Memorial of St. Agatha, virgin and martyr
(Hebrews 12:18-19.21-24; Mark 6:7-13)
In workshops on preaching the late Ken Untener, bishop of Saginaw, Michigan, used to say that the homily should last no more than four minutes. Untener reasoned that mass in a Catholic church has much that speaks to the people besides the homily. The readings themselves are usually self-evident. The stained glass windows tell their stories. The hymns relate a message. And the prayers convey much meaning.
The Letter to the Hebrews today refers to the Christian liturgical assembly – what we call the mass. Like Bishop Untener’s description of mass in a Catholic church, it speaks of a setting of peace and light. It is where we meet Christ in a unique way. The mass differs dramatically from the Hebrew assembly in the desert. That was a terrifying experience because God had to soften and shape an unruly lot so that they may live more like His people.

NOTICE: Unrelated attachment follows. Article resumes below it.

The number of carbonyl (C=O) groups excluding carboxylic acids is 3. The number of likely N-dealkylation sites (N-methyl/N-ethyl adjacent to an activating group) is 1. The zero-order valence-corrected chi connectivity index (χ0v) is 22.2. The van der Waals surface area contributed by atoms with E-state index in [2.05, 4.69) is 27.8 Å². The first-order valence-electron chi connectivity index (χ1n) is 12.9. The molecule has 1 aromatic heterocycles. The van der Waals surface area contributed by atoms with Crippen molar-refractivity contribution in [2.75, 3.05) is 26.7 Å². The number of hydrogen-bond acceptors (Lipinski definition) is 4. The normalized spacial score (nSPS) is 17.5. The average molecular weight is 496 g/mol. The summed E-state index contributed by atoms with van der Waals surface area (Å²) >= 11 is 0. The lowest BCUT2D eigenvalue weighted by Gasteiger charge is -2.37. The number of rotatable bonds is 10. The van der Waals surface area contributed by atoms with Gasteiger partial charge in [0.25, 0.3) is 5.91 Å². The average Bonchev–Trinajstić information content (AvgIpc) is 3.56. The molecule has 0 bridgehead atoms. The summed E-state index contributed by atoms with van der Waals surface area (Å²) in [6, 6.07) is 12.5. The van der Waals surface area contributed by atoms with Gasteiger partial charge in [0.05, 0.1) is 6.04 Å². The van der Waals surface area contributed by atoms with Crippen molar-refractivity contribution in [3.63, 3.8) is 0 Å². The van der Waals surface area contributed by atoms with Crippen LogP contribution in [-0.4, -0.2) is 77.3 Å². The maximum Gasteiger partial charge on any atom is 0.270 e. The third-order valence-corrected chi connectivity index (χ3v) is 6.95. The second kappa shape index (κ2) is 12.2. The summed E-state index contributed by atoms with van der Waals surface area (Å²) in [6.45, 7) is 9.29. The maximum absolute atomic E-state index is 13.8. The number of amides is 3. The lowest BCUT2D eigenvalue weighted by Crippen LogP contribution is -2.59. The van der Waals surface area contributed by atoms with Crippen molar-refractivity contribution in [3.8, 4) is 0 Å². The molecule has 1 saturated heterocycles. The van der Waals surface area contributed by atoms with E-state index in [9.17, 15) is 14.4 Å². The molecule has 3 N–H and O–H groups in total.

Still, sometimes we grow weary of the mass and feel tempted to skip it for a Sunday. If the irregularity becomes a norm, we would be making a mistake worse than riding in a car with faulty brakes. It is not that everyone in church is a saint, but we come here to be reminded that sainthood is our destiny. Even more importantly, here we listen to the Word of God and receive the nourishment of Christ’s body so that we may act as we are destined to become.